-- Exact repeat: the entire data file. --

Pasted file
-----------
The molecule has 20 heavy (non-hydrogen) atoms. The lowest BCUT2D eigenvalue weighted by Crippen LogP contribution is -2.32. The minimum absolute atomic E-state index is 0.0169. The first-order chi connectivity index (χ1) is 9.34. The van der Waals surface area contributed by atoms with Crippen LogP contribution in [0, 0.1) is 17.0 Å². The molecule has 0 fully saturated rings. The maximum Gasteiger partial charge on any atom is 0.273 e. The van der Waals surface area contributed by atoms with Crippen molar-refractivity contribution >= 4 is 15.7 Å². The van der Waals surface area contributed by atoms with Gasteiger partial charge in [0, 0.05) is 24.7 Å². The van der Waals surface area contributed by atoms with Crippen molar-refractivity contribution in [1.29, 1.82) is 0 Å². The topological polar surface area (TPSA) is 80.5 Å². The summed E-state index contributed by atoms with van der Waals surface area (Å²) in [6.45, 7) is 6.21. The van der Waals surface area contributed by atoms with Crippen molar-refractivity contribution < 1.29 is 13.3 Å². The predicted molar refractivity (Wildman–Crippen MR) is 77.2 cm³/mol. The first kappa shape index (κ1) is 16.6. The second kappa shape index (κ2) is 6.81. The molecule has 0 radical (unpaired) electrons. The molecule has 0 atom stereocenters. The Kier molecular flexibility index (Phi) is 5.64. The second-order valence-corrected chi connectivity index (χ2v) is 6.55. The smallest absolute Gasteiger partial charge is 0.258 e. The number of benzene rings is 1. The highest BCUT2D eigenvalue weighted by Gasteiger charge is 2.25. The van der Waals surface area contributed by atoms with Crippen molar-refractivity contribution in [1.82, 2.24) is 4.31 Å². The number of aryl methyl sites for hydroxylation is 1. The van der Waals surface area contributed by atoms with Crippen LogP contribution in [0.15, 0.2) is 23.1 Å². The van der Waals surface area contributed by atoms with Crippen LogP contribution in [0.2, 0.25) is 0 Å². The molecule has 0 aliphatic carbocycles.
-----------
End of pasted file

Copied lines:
The molecule has 20 heavy (non-hydrogen) atoms. The lowest BCUT2D eigenvalue weighted by Crippen LogP contribution is -2.32. The minimum absolute atomic E-state index is 0.0169. The first-order chi connectivity index (χ1) is 9.34. The van der Waals surface area contributed by atoms with Crippen LogP contribution in [0, 0.1) is 17.0 Å². The molecule has 0 fully saturated rings. The maximum Gasteiger partial charge on any atom is 0.273 e. The van der Waals surface area contributed by atoms with Crippen molar-refractivity contribution >= 4 is 15.7 Å². The van der Waals surface area contributed by atoms with Gasteiger partial charge in [0, 0.05) is 24.7 Å². The van der Waals surface area contributed by atoms with Crippen molar-refractivity contribution in [1.29, 1.82) is 0 Å². The topological polar surface area (TPSA) is 80.5 Å². The summed E-state index contributed by atoms with van der Waals surface area (Å²) in [6.45, 7) is 6.21. The van der Waals surface area contributed by atoms with Crippen molar-refractivity contribution < 1.29 is 13.3 Å². The predicted molar refractivity (Wildman–Crippen MR) is 77.2 cm³/mol. The first kappa shape index (κ1) is 16.6. The second kappa shape index (κ2) is 6.81. The molecule has 0 radical (unpaired) electrons. The molecule has 0 atom stereocenters. The Kier molecular flexibility index (Phi) is 5.64. The second-order valence-corrected chi connectivity index (χ2v) is 6.55. The smallest absolute Gasteiger partial charge is 0.258 e. The number of benzene rings is 1. The highest BCUT2D eigenvalue weighted by Gasteiger charge is 2.25. The van der Waals surface area contributed by atoms with Crippen molar-refractivity contribution in [1.82, 2.24) is 4.31 Å². The number of aryl methyl sites for hydroxylation is 1. The van der Waals surface area contributed by atoms with Crippen LogP contribution in [0.15, 0.2) is 23.1 Å². The van der Waals surface area contributed by atoms with Crippen LogP contribution in [0.2, 0.25) is 0 Å². The molecule has 0 aliphatic carbocycles.